Attendance at the parochial schools increased greatly when the public school transportation system was set up, because Catholic children living in the country could legally ride the school buses to Jerseyville to attend the parochial school. This was largely responsible for making the second parochial school both possible and necessary. Both schools are taught by Dominican Sisters, with some help from lay teachers.
     The St. Mary’s of the Westwoods parish (Catholic) [at] Fieldon operated a one-room parochial school until recent years. The German Evangelical (now United Church of Christ) at Jerseyville operated a school during summer vacations early in the 1900s.
     The First Baptist Church in Grafton opened the Grafton Christian Academy in 1975. 49 children are enrolled in pre-school, kindergarten, and grades 1-8.

Daniels Recounts Early Teaching Days in Jersey

     Charles H. Daniels of Escondido, California, former teacher and County Superintendent of Schools in Jersey County, recounted his early teaching days here in an article which appeared in the May issue of Elementary English. The writer who has been affiliated with the Escondido school system since leaving Jersey County will be going into “semiretirement” at the close of the next school year after having dedicated 45-plus years to education.

In recalling early teaching days Mr. Daniels wrote:

     “This is being written at the request of Mrs. June Bacher, my very good friend and co-worker. She felt that some of the experiences in my early teaching might be of interest to others. It is very difficult to write about one’s self for fear that it will not be interpreted by the reader as the writer intended. This is just a narrative account of some things that happened years ago.
     “I was born on a farm in Illinois in 1905. My father died when I was four years old, and my mother was left with four boys to rear. There wasn’t much money, and we were “disadvantaged” but didn’t really know it because there was lots of others just like us. We lived in a small town until my oldest brother had graduated from high school, then we moved back to the farm.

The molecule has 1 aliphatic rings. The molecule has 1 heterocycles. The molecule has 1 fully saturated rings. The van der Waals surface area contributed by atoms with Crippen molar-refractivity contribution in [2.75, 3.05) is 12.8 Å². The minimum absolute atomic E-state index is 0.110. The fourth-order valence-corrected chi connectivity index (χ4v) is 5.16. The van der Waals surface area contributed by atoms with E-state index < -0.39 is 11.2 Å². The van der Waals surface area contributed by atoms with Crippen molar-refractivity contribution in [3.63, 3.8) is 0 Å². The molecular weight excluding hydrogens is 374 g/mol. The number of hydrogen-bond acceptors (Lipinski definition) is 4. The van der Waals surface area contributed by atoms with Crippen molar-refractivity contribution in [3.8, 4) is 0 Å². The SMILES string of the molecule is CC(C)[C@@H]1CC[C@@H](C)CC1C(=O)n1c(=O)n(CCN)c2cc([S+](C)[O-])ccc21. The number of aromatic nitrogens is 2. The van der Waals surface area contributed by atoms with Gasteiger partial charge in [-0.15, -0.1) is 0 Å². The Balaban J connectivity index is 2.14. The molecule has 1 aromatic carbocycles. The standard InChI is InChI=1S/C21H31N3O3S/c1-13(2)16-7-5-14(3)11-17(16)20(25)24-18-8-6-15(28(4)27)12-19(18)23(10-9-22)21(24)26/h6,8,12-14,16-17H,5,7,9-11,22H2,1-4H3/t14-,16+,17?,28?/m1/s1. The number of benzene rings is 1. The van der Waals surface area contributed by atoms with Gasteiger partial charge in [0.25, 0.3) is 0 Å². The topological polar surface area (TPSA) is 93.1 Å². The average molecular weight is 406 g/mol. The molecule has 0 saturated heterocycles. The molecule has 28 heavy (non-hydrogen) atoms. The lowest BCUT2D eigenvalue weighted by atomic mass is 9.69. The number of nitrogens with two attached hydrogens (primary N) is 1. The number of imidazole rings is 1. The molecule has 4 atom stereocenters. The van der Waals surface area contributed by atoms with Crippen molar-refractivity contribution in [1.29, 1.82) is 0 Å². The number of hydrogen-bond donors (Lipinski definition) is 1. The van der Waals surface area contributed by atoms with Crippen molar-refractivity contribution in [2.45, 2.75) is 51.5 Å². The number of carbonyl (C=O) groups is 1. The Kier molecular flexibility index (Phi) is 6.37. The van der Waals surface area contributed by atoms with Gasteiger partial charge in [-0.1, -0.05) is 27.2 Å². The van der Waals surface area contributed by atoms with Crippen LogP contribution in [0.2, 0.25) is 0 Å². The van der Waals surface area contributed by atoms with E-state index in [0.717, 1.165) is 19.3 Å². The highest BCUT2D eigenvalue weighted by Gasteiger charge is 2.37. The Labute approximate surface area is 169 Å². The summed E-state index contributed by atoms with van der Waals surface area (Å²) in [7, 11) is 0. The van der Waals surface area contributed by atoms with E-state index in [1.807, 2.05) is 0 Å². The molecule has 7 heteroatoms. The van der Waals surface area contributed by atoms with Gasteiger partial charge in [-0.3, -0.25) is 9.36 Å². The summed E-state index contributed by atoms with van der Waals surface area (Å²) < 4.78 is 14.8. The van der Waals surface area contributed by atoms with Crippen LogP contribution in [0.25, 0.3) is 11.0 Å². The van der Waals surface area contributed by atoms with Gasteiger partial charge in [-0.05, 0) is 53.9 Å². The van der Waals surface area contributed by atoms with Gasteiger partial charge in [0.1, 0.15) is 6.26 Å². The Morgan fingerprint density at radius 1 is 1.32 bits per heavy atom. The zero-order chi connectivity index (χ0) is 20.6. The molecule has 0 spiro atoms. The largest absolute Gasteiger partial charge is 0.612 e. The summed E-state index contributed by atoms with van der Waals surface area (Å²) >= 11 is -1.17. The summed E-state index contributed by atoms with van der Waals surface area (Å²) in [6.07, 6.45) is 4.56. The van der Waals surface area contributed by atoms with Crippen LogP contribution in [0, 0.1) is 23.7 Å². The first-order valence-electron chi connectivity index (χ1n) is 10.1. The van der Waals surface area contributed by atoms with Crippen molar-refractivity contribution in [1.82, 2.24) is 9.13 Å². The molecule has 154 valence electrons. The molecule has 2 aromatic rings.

“My mother had always stated that she wanted each of us to graduate from high school and to teach school a year. She had taught a one-room country school for four years before she was married and felt that it was excellent training for anyone, regardless of what they might like to do later. We all did as she asked. My oldest brother taught his one year, and that was enough for him. Another brother taught for about fifteen years before entering social service work. My third brother taught for 33 years before he retired, and I am just starting my 45th year.
     “My entry into teaching was not the fulfillment of a life-time ambition; it was a purely economic reason. As I said, we lived on a farm and it was a bad year. There had been little rain, and the chinch bugs had worked on the corn so there wouldn’t be much to harvest. Frankly, we needed the money. So, in the latter part of August I checked the office of the County Superintendent of Schools about vacancies in one-room schools. There was only one left, and no one had applied for it. He gave me the name of the school and told me where it was located.
     “The following Sunday my brother and I drove down to see about it. The school was in the Illinois River bottom. Several years before a levee had been built up to keep the river from flooding the bottom land. The big trees had been cut and burned. A few had been cut into logs, and boards were sawed from them to build houses for the people who would farm the land. A school had been built and was pretty well filled with children.
     “We called upon the President of the School Board and asked about the chances of being employed. He seemed glad to see us and invited us to wait and have dinner with them and then go see the others in the afternoon. Later we went to see the other two members, and they seemed pleased to have an applicant.
     “I’ll remember as long as I live one member was a typical “one-gallus-overall” man with a big chew of tobacco in his cheek and two weeks growth of whiskers on his face. His only question as to my qualifications was, “Do you allow as how you can lick ‘em and larn ‘em?” I allowed as how I thought I could and was hired on the spot for $75 a month for a seven-month term of school.